I do not want to give up on traditional publishing. Indeed, I have a different novel awaiting adjudication now. I sent it in to a traditional publishers four months ago, but outside of an e-mail confirming arrival, I’ve heard nothing since and yet I must wait another couple of months before inquiring on status. And even if I sold it today, it’ll still be around two years before anyone would see the physical copy.

Even with all that, though, I’d still love to see a traditional, ink-on-paper, bound book with fancy cover art on a bookstore shelf. I would love to be part of a marketing campaign, including going out and meeting fans and readers. I would love to see reviews in magazines such as Locus, the definitive magazine about SF publishing. It’s a thrill doing all of that, as I found out with Rewind (though five people came to my first signing, all friends). I go to bookstores and see books by friends on their shelves and I see where the authors are getting interviews and reviews and I see the lines at their autographing sessions. Yes, I get jealous. And I get angry and irritated. But I have to temper my reactions because if my writing career is creaking and clattering along and losing pieces like Howl’s castle, I have to take a lot of the blame for it.

Traditional publishers are getting mean now because they’re panicking. One of those friends whose first published book (and the first in a trilogy) received all sorts of attention ran into problems over cover art, scheduling of the paperback editions and editing and scheduling of the other two books, all from the publisher who bought the series in the first place. So traditional publishing has its pitfalls, too, some of them severe and nearly career-ending (as happened to another friend, but fortunately he’s really smart and a damn good writer so he’s been able to continue his career elsewhere).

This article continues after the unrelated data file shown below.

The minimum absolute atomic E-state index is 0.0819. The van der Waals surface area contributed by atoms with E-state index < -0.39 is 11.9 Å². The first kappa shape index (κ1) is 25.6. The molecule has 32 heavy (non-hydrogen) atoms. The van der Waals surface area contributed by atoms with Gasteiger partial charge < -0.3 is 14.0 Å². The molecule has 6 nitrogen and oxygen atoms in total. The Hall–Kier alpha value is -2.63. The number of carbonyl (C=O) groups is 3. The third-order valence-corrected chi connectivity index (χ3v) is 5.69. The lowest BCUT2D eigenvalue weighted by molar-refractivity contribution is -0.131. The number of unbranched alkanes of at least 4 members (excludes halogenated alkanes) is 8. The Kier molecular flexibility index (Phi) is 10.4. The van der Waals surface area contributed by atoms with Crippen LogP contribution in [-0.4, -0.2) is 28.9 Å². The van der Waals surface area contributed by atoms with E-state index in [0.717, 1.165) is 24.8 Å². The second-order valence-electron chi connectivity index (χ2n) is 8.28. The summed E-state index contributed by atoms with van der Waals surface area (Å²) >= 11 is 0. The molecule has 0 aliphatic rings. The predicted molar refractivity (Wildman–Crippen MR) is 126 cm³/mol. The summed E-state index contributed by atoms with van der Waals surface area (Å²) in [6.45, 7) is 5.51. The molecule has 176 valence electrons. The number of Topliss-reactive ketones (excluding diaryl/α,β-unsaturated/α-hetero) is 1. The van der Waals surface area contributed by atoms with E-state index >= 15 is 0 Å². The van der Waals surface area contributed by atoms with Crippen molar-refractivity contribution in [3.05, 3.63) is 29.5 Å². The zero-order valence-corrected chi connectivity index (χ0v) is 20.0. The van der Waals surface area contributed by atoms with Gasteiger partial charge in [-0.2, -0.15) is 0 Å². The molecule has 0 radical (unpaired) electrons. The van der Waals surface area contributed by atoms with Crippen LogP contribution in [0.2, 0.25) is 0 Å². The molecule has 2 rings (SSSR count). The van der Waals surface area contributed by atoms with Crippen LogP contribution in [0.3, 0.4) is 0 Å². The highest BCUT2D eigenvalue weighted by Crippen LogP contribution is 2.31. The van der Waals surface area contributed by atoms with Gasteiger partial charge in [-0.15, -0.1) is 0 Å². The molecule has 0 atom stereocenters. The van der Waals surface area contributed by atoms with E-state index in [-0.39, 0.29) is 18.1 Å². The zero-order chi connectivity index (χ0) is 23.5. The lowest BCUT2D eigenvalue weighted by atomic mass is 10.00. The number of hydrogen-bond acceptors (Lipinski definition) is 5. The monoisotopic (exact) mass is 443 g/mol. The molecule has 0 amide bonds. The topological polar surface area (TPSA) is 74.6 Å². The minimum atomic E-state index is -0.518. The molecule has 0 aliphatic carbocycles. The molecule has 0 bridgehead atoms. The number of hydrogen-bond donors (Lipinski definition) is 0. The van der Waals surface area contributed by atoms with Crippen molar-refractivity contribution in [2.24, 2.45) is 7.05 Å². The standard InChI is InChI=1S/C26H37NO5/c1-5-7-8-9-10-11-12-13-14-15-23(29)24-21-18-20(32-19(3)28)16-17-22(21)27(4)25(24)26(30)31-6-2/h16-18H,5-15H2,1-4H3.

Just for fun, let’s examine one of the unsaid things in knothead’s diatribe. What knothead is really saying is that you, the readers, don’t have the sense the creator gave a snail. Agents and publishers are there to take you by the hand and show you what books you like and want ought to read. You can’t do this yourself because only they have the knowledge, experience and keen intellect to pick those authors whose books meet their strict standards. Your intellect is not powerful enough to realize which books are dreck and which ones are good. You must leave such decisions to them.

Baloney. If they were so good, every book they published would be best-sellers, get glowing reviews (and none negative) and the Pulitzer Prize committee, faced with all these deserving books, would be reduced to flipping a coin to determine the winners. None of that happens because Big Publishers have no more idea what makes one book rocket up the charts, another book to become a cultural icon, and yet another a disaster. There is no secret formula (at least not yet) that can predict what the reader wants on any given day.

And readers, that means you are the ones in charge. I will put my book on e-pub sites and hope you will see enough in it to A: buy it and B: tell someone else about it. That’s the real way books become known, through word of mouth. Just ask J.K. Rowling.